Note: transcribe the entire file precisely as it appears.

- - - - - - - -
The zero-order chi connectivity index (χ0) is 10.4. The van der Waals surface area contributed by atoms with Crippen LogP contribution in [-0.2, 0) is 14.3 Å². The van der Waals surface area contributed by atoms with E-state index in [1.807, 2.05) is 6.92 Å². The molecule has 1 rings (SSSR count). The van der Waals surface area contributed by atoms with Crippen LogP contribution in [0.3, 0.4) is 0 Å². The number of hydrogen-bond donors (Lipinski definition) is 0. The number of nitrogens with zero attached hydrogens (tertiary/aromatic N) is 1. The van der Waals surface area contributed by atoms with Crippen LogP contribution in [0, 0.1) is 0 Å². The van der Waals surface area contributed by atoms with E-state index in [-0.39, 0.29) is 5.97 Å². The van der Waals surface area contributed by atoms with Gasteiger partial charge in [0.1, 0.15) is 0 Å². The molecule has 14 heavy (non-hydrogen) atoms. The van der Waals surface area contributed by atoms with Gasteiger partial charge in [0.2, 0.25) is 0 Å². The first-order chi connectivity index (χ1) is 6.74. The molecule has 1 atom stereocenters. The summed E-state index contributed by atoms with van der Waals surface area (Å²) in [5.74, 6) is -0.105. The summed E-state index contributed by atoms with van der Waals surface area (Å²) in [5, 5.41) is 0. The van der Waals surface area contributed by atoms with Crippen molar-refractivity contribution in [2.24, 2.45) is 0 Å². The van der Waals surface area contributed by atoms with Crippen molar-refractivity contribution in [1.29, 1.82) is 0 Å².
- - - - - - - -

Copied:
The zero-order chi connectivity index (χ0) is 10.4. The van der Waals surface area contributed by atoms with Crippen LogP contribution in [-0.2, 0) is 14.3 Å². The van der Waals surface area contributed by atoms with E-state index in [1.807, 2.05) is 6.92 Å². The molecule has 1 rings (SSSR count). The van der Waals surface area contributed by atoms with Crippen LogP contribution in [0.3, 0.4) is 0 Å². The number of hydrogen-bond donors (Lipinski definition) is 0. The number of nitrogens with zero attached hydrogens (tertiary/aromatic N) is 1. The van der Waals surface area contributed by atoms with Crippen LogP contribution in [0, 0.1) is 0 Å². The van der Waals surface area contributed by atoms with E-state index in [-0.39, 0.29) is 5.97 Å². The van der Waals surface area contributed by atoms with Gasteiger partial charge in [0.1, 0.15) is 0 Å². The molecule has 14 heavy (non-hydrogen) atoms. The van der Waals surface area contributed by atoms with Gasteiger partial charge in [0.2, 0.25) is 0 Å². The first-order chi connectivity index (χ1) is 6.74. The molecule has 1 atom stereocenters. The summed E-state index contributed by atoms with van der Waals surface area (Å²) in [5.74, 6) is -0.105. The summed E-state index contributed by atoms with van der Waals surface area (Å²) in [5, 5.41) is 0. The van der Waals surface area contributed by atoms with Crippen molar-refractivity contribution in [2.24, 2.45) is 0 Å². The van der Waals surface area contributed by atoms with Crippen molar-refractivity contribution in [1.29, 1.82) is 0 Å².